An introduction to float tanks
Would you try floating?
If your only knowledge of float tanks is Eleven from Stranger Things experiencing sensory deprivation, fear not. Floating offers an abundance of benefits for both body and mind.
“It’s a collective physical and mental release,” says Jesse Ratner-Decle, co-founder of Float Toronto. “It decompresses your joints, and all of your muscles relax.” Then your brain shifts into a resting state – the theta state of intense relaxation (which is present during REM sleep and hypnosis). “It’s like deep meditation without having to try,” he adds.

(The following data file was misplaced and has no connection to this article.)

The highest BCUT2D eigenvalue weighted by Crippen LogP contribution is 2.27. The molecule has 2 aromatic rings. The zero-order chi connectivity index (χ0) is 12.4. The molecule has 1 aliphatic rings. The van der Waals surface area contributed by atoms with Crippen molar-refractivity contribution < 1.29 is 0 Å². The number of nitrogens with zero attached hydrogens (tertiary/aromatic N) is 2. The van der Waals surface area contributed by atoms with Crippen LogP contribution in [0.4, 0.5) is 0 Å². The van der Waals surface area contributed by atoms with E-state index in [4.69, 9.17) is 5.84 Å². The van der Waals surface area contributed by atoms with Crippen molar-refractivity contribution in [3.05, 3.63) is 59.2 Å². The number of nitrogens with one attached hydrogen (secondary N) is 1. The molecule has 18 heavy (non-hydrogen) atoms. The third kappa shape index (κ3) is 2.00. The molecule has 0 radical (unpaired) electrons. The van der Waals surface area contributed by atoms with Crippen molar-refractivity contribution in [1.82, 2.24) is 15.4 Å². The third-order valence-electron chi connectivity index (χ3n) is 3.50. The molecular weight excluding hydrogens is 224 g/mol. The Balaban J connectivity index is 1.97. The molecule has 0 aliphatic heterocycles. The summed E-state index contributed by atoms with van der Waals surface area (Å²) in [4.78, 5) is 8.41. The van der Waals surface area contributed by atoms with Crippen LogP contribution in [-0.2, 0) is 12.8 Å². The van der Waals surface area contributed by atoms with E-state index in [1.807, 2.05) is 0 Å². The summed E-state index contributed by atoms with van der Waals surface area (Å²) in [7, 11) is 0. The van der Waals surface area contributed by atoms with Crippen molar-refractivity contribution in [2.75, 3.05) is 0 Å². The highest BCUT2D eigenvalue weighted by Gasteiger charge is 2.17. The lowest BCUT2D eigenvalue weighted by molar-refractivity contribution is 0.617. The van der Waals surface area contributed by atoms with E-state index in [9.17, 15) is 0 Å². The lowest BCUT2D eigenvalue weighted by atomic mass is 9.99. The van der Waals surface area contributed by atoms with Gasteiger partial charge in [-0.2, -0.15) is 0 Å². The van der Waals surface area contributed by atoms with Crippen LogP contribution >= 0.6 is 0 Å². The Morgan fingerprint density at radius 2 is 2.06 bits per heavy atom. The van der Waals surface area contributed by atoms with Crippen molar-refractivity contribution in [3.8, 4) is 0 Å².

Ratner-Decle says that floating cultivates fans from varying fields: Athletes love it for recovery (it allows for the quicker repair of muscle tears), artists use it to enhance creativity and actors appreciate the solitude for memorizing scripts. Even chronic-pain sufferers (such as those with fibromyalgia) have felt relief after climbing out of the tank, which is set at a comfy 34.5ºC. The art of unplugging is real: “When you remove all stimuli, it gives you an opportunity to process everything in your life without distraction,” says Ratner-Decle. There’s also a beauty bonus: Each float tank is laced with 450 kilograms of German magnesium, which nourishes the skin and leaves it soft and smooth. No wonder supe Elle Macpherson is a fan. ($65 per hour, float-toronto.com).